group_by: Group by one or more variables

View source: R/group-by.R

group_byR Documentation

Group by one or more variables


Most data operations are done on groups defined by variables. group_by() takes an existing tbl and converts it into a grouped tbl where operations are performed "by group". ungroup() removes grouping.


group_by(.data, ..., .add = FALSE, .drop = group_by_drop_default(.data))

ungroup(x, ...)



A data frame, data frame extension (e.g. a tibble), or a lazy data frame (e.g. from dbplyr or dtplyr). See Methods, below, for more details.


In group_by(), variables or computations to group by. Computations are always done on the ungrouped data frame. To perform computations on the grouped data, you need to use a separate mutate() step before the group_by(). Computations are not allowed in nest_by(). In ungroup(), variables to remove from the grouping.


When FALSE, the default, group_by() will override existing groups. To add to the existing groups, use .add = TRUE.

This argument was previously called add, but that prevented creating a new grouping variable called add, and conflicts with our naming conventions.


Drop groups formed by factor levels that don't appear in the data? The default is TRUE except when .data has been previously grouped with .drop = FALSE. See group_by_drop_default() for details.


A tbl()


A grouped data frame with class grouped_df, unless the combination of ... and add yields a empty set of grouping columns, in which case a tibble will be returned.


These function are generics, which means that packages can provide implementations (methods) for other classes. See the documentation of individual methods for extra arguments and differences in behaviour.

Methods available in currently loaded packages:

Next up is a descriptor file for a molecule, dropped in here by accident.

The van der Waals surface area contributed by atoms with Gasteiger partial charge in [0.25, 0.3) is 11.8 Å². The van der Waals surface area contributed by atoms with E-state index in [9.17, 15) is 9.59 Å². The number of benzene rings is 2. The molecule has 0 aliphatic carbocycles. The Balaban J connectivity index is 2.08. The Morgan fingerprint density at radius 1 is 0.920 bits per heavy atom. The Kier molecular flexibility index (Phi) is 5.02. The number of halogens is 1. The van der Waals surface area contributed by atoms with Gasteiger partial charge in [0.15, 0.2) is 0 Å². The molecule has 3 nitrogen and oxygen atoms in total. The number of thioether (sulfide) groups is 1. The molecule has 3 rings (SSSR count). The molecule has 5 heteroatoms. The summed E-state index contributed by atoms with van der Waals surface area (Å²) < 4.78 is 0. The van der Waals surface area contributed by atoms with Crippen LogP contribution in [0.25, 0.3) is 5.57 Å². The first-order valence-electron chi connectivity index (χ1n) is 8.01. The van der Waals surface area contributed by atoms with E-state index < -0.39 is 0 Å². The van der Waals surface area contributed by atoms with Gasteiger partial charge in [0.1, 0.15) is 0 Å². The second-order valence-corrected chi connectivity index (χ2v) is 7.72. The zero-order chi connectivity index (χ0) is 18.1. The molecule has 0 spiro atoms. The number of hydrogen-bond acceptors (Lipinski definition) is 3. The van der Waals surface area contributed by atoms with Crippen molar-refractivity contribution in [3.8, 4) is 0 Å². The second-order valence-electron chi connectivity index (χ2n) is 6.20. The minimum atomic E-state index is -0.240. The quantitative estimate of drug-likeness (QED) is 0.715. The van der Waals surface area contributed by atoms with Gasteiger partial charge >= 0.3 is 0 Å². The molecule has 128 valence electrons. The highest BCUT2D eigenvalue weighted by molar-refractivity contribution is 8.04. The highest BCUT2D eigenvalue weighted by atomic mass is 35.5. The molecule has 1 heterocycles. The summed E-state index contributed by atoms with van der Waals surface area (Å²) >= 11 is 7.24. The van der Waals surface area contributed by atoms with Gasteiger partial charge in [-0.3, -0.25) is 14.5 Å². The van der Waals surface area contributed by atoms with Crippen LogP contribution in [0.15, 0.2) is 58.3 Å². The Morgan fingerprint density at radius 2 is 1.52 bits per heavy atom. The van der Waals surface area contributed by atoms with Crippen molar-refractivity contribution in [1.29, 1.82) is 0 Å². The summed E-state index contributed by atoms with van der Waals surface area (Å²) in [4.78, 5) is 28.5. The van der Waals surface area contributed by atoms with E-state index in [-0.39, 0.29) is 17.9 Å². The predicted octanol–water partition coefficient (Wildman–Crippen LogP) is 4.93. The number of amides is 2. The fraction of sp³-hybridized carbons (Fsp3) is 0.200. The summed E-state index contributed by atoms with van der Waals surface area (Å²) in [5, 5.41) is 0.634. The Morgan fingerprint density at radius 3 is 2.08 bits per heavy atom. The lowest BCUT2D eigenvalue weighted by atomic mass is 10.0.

• group_by(): \Sexpr[stage=render,results=rd]{dplyr:::methods_rd("group_by")}.

  • ungroup(): \Sexpr[stage=render,results=rd]{dplyr:::methods_rd("ungroup")}.


Currently, group_by() internally orders the groups in ascending order. This results in ordered output from functions that aggregate groups, such as summarise().

When used as grouping columns, character vectors are ordered in the C locale for performance and reproducibility across R sessions. If the resulting ordering of your grouped operation matters and is dependent on the locale, you should follow up the grouped operation with an explicit call to arrange() and set the .locale argument. For example:

data %>%
  group_by(chr) %>%
  summarise(avg = mean(x)) %>%
  arrange(chr, .locale = "en")

This is often useful as a preliminary step before generating content intended for humans, such as an HTML table.

Legacy behavior

Prior to dplyr 1.1.0, character vector grouping columns were ordered in the system locale. If you need to temporarily revert to this behavior, you can set the global option dplyr.legacy_locale to TRUE, but this should be used sparingly and you should expect this option to be removed in a future version of dplyr. It is better to update existing code to explicitly call arrange(.locale = ) instead. Note that setting dplyr.legacy_locale will also force calls to arrange() to use the system locale.

See Also

Other grouping functions: group_map(), group_nest(), group_split(), group_trim()


by_cyl <- mtcars %>% group_by(cyl)

# grouping doesn't change how the data looks (apart from listing
# how it's grouped):

# It changes how it acts with the other dplyr verbs:
by_cyl %>% summarise(
  disp = mean(disp),
  hp = mean(hp)
by_cyl %>% filter(disp == max(disp))

# Each call to summarise() removes a layer of grouping
by_vs_am <- mtcars %>% group_by(vs, am)
by_vs <- by_vs_am %>% summarise(n = n())
by_vs %>% summarise(n = sum(n))

# To removing grouping, use ungroup
by_vs %>%
  ungroup() %>%
  summarise(n = sum(n))

# By default, group_by() overrides existing grouping
by_cyl %>%
  group_by(vs, am) %>%

# Use add = TRUE to instead append
by_cyl %>%
  group_by(vs, am, .add = TRUE) %>%

# You can group by expressions: this is a short-hand
# for a mutate() followed by a group_by()
mtcars %>%
  group_by(vsam = vs + am)

# The implicit mutate() step is always performed on the
# ungrouped data. Here we get 3 groups:
mtcars %>%
  group_by(vs) %>%
  group_by(hp_cut = cut(hp, 3))

# If you want it to be performed by groups,
# you have to use an explicit mutate() call.
# Here we get 3 groups per value of vs
mtcars %>%
  group_by(vs) %>%
  mutate(hp_cut = cut(hp, 3)) %>%

# when factors are involved and .drop = FALSE, groups can be empty
tbl <- tibble(
  x = 1:10,
  y = factor(rep(c("a", "c"), each  = 5), levels = c("a", "b", "c"))
tbl %>%
  group_by(y, .drop = FALSE) %>%

dplyr documentation built on Nov. 17, 2023, 5:08 p.m.